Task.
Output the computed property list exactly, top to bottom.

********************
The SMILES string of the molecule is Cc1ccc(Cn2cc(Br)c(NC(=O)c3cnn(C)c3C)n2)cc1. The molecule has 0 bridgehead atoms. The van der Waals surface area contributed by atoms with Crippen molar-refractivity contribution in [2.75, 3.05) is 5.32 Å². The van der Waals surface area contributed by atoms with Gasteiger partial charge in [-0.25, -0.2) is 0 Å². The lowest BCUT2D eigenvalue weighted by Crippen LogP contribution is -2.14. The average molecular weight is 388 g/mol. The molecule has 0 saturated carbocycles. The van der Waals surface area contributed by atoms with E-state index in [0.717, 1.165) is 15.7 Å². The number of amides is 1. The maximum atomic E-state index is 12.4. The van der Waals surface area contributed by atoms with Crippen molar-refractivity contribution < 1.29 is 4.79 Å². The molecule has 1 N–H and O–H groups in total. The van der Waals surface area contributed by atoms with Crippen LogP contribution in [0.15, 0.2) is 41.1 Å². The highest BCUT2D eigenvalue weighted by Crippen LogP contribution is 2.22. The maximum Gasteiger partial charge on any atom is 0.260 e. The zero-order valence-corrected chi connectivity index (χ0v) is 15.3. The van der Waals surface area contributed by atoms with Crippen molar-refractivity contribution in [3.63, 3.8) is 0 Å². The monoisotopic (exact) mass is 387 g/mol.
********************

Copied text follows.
The SMILES string of the molecule is Cc1ccc(Cn2cc(Br)c(NC(=O)c3cnn(C)c3C)n2)cc1. The molecule has 0 bridgehead atoms. The van der Waals surface area contributed by atoms with Crippen molar-refractivity contribution in [2.75, 3.05) is 5.32 Å². The van der Waals surface area contributed by atoms with Gasteiger partial charge in [-0.25, -0.2) is 0 Å². The lowest BCUT2D eigenvalue weighted by Crippen LogP contribution is -2.14. The average molecular weight is 388 g/mol. The molecule has 0 saturated carbocycles. The van der Waals surface area contributed by atoms with E-state index in [0.717, 1.165) is 15.7 Å². The number of amides is 1. The maximum atomic E-state index is 12.4. The van der Waals surface area contributed by atoms with Crippen molar-refractivity contribution < 1.29 is 4.79 Å². The molecule has 1 N–H and O–H groups in total. The van der Waals surface area contributed by atoms with Crippen LogP contribution in [0.15, 0.2) is 41.1 Å². The highest BCUT2D eigenvalue weighted by Crippen LogP contribution is 2.22. The maximum Gasteiger partial charge on any atom is 0.260 e. The zero-order valence-corrected chi connectivity index (χ0v) is 15.3. The van der Waals surface area contributed by atoms with Crippen molar-refractivity contribution in [3.63, 3.8) is 0 Å². The monoisotopic (exact) mass is 387 g/mol.